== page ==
A restaurant serves many functions; it's a gathering spot for family and friends to celebrate special occasions; a conference room for business deals negotiated over lunch; a romantic hideaway for couples on first dates; and a hangout for regulars to grab a favorite sandwich or bowl of soup. Dining out is on the rise and meals away from home account for half of total food expenditures, according to a 2004 survey by the U.S. Department of Agriculture. Consumers are discovering many advantages to eating at restaurants.
The Advantages of Eating At a Restaurant
When dining at home, family members might grab a quick meal as they hurry about their separate activities. Dining out gives a family the chance to prolong the dinner hour and spend more time together. A restaurant can be good place to get away from household chores and focus on communication with family and friends. Likewise, co-workers and business associates can escape workplace distractions and talk while they eat at a restaurant.
If you don’t enjoy cooking, the pressure is off at a restaurant. Even if you like to cook, it can be nice to take a break and let someone else deal with purchasing ingredients, finding recipes, cooking and cleaning up the kitchen. Dining out is convenient, particularly if you live near a variety of restaurants. While it may be less expensive to cook your own meals, dining out occasionally is a welcome treat. It might also inspire recipe ideas you can try at home.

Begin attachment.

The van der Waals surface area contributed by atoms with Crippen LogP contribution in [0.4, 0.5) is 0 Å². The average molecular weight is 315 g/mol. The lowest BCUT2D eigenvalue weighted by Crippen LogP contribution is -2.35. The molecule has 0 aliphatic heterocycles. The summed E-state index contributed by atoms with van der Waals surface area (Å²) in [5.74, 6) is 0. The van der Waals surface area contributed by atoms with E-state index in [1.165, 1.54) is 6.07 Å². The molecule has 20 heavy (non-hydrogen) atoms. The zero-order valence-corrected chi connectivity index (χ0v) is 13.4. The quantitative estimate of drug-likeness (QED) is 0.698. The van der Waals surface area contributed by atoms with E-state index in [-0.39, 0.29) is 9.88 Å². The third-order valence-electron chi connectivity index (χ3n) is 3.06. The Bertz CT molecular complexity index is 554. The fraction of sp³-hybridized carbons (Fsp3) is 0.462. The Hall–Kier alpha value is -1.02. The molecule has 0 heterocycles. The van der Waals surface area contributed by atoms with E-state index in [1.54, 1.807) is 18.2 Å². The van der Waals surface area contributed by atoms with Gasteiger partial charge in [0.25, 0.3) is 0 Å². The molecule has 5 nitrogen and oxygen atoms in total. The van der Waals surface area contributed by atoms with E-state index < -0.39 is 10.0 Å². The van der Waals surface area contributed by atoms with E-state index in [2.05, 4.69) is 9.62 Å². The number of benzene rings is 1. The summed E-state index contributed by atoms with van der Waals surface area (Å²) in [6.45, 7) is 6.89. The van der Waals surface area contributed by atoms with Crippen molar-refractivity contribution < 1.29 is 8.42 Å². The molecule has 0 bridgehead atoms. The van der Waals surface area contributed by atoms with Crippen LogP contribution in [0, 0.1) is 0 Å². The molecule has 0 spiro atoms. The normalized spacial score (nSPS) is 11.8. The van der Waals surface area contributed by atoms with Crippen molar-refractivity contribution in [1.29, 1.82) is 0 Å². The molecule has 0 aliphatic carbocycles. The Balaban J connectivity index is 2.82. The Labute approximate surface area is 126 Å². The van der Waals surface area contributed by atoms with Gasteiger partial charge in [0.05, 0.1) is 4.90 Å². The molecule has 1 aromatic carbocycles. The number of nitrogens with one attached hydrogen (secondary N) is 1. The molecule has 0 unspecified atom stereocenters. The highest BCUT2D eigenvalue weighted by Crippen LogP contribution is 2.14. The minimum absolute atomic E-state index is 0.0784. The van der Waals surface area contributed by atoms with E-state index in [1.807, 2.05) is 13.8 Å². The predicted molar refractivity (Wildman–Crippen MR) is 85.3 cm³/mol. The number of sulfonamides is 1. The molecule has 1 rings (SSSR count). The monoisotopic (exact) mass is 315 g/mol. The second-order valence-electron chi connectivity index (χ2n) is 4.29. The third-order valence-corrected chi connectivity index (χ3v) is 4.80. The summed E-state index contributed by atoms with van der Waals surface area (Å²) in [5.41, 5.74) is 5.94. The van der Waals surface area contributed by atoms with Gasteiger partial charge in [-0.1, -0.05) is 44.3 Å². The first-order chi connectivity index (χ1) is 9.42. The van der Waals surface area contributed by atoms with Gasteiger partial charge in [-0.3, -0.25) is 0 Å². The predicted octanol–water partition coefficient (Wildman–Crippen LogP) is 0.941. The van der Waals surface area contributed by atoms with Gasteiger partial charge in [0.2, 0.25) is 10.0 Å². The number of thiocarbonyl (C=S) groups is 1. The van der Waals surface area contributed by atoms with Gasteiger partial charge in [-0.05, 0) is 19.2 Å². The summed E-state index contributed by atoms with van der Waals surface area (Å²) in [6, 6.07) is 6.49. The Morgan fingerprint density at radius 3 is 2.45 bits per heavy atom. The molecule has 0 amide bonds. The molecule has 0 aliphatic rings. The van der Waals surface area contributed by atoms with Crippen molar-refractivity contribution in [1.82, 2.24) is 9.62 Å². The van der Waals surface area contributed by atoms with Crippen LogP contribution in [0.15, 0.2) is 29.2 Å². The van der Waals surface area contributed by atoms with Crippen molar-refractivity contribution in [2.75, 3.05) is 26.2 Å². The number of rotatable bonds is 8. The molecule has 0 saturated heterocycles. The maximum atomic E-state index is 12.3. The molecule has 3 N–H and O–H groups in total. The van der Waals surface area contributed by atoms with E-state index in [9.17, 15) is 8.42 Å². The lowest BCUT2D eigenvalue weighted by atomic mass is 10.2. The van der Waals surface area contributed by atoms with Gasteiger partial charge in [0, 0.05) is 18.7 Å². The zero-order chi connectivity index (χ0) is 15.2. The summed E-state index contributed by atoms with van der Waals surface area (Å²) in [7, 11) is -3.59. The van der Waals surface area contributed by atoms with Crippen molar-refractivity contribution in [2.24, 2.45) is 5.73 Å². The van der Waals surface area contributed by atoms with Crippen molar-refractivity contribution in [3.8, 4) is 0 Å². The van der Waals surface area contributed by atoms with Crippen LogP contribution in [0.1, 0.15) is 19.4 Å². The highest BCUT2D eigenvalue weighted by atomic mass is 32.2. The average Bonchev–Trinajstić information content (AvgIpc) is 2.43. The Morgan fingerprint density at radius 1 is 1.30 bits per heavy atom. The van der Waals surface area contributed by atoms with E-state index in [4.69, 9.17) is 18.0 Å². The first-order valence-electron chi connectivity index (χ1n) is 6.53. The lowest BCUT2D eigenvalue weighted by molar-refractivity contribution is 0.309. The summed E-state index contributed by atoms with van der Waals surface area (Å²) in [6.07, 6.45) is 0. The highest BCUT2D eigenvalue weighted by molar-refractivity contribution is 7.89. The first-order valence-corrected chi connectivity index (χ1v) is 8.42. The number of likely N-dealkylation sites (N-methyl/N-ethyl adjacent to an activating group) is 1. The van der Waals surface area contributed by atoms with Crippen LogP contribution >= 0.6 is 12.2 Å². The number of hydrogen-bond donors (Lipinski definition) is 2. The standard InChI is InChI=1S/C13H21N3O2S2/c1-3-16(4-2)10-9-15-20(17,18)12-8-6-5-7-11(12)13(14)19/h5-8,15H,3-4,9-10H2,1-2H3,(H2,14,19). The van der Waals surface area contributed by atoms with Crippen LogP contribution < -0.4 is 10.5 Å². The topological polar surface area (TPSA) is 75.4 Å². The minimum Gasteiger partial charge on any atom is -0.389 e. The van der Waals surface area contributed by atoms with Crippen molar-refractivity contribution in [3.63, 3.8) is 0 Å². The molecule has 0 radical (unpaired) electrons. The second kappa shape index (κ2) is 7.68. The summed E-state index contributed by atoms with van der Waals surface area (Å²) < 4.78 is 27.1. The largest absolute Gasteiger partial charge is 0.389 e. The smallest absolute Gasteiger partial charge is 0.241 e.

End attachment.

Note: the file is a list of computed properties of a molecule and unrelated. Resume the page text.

The debate about the effects of dining out on obesity and health problems has spurred many restaurants to offer healthier food choices. A 2010 federal law requires large restaurant chains to show calorie amounts for their menu offerings. Restaurant menus vary, but some provide additional information that can help diners choose healthy options. For example, a menu may highlight meals that contain no trans fats or offer gluten-free dishes for patrons with special dietary needs.
Restaurants can introduce diners to different cultures through food, music and décor. They also give diners a chance to eat foods they might not fix for themselves because it is difficult or expensive to make. For families with diverse tastes, the variety of a restaurant menu might offer something for everyone. Some people like to order their usual favorites at a restaurant; others are more adventuresome and enjoy trying a variety of dishes.
- U.S. Department of Agriculture; Let’s Eat Out: Americans Weigh Taste, Convenience and Nutriion; Hayden Stewart, et al.; October 2006
- The New York Times; Calorie Data to Be Posted at Most Chains; Stephanie Rosenbloom; March 23, 2010
- American Heart Association: Choosing a Restaurant
- Omega 3 Learning for Health & Medicine: I’ll Have What She’s Having